(An ISO C (and ANSI C...) signal, and therefore also a UN*X signal:)
On any ISO C implementation, but also on Unix, Linux and the other Unixoids which might not necessarily support ISO C, SIGABRT is the "abort" signal. Unlike other "asynchronous" signals, SIGABRT is (normally) delivered only at well-defined points of program execution, making it "synchronous". In other words, barring calls to kill to send it, which really shouldn't happen, you can only get it if you asked for it.

A program can call abort() to send itself SIGABRT. This is normally done by a program to attempt to shutdown after a severe internal error, and (hopefully) before causing any serious damage. The assert() macro of assert.h, when compiled to run, tests for a condition; if the test fails, it calls abort().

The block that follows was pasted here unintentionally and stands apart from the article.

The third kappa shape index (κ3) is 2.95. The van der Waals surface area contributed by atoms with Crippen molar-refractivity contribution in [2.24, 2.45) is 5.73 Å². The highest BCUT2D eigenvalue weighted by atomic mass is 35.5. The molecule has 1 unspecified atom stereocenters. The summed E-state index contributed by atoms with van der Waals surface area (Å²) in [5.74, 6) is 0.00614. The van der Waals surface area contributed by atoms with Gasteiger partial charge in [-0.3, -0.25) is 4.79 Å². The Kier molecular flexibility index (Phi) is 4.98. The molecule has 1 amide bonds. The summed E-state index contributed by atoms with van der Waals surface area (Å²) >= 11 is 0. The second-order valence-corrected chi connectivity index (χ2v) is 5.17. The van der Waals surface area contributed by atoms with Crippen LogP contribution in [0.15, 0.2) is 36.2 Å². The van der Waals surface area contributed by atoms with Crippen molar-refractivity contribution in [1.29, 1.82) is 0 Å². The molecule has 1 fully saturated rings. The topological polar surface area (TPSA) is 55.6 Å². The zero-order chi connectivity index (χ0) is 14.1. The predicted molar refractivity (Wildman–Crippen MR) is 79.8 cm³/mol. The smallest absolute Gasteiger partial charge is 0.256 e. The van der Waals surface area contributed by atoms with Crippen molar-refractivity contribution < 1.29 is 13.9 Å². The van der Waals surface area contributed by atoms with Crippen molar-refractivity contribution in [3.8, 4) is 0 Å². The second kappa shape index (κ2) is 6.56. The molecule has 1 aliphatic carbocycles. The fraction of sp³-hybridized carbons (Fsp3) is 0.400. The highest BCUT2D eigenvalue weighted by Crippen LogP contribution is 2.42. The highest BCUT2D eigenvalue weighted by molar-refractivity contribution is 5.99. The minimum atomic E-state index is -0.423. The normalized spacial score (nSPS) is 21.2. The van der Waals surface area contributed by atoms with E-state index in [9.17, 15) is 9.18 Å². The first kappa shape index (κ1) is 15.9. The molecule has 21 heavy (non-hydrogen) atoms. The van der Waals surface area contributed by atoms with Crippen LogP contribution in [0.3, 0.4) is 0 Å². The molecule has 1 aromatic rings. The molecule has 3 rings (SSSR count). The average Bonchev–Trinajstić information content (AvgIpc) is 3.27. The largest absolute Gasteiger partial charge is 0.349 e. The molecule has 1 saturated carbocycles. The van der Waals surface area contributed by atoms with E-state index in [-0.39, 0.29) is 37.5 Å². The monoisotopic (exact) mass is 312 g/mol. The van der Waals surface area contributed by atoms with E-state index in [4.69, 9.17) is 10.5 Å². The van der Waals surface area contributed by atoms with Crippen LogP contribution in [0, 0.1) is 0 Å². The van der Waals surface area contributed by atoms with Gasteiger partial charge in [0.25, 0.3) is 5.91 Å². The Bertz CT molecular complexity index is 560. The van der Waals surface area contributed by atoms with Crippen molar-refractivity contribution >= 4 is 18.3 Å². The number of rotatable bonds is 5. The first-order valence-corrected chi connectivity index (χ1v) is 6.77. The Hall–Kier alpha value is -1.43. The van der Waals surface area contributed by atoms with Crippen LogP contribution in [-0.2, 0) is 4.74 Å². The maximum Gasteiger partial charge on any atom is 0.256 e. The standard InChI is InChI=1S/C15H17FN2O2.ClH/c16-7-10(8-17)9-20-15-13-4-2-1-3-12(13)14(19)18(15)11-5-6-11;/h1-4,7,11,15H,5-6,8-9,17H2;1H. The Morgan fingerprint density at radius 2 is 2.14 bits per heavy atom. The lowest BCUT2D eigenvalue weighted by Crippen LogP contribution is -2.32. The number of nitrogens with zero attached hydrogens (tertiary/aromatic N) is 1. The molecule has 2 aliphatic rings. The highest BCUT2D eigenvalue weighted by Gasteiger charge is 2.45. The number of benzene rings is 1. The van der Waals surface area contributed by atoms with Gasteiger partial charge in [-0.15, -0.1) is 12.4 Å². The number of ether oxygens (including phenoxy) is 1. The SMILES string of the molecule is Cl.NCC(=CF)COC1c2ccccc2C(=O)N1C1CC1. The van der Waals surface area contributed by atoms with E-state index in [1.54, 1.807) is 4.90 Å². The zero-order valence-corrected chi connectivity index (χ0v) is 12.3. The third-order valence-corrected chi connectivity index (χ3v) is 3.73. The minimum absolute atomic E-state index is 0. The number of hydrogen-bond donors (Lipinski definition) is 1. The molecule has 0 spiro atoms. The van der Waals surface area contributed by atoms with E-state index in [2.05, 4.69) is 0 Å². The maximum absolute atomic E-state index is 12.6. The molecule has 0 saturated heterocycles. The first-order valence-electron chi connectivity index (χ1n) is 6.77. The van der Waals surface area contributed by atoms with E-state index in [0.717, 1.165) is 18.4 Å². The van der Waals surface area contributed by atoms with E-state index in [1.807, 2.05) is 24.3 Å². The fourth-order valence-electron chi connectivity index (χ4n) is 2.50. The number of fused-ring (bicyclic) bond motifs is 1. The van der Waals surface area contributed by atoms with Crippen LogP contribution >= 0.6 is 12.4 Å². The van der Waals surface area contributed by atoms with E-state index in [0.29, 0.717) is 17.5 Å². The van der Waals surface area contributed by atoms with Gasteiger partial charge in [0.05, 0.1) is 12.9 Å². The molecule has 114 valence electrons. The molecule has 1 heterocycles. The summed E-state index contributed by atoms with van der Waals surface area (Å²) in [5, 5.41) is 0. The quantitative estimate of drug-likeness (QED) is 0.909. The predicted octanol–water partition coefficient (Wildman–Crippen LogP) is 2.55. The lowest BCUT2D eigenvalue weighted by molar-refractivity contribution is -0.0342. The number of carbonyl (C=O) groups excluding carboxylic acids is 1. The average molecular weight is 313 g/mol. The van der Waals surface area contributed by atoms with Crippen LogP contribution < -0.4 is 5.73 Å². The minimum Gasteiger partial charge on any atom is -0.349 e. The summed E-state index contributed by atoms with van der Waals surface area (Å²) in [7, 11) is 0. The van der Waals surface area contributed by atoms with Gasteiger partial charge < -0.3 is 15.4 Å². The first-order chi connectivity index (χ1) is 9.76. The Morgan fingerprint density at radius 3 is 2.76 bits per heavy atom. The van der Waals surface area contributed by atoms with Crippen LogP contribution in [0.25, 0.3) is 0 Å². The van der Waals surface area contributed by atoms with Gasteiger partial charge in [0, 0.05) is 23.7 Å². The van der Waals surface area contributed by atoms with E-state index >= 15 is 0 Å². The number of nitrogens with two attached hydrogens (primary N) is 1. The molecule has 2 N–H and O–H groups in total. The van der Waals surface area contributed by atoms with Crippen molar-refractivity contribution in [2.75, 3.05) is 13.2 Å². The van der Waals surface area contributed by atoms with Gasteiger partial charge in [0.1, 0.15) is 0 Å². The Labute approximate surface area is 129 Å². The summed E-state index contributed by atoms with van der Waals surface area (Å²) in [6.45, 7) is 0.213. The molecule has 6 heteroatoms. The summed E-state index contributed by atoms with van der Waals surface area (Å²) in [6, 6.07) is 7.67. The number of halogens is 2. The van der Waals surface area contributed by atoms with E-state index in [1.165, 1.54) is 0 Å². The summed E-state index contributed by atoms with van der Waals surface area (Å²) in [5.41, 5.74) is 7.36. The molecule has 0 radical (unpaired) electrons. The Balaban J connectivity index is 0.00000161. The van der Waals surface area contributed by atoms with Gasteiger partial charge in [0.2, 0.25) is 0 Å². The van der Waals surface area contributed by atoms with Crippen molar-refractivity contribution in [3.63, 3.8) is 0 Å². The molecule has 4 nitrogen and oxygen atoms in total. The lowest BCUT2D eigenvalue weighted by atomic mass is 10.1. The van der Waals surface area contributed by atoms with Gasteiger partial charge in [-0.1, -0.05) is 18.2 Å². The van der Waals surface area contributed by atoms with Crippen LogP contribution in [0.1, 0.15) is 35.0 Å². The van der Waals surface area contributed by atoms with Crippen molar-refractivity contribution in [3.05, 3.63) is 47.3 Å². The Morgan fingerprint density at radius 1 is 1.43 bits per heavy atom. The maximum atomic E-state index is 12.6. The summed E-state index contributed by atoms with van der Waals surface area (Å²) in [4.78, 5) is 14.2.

Any arrangements for a clean shutdown of the program, such as flushing of output buffers, may or may not occur before delivery of the signal. The default action on UN*X systems is to terminate immediately, dumping core. This is useful for analysis with a debugger.

To generate a SIGABRT in the comfort of your own $HOME, do something awful to a program. For instance, trigger a compiler bug in gcc.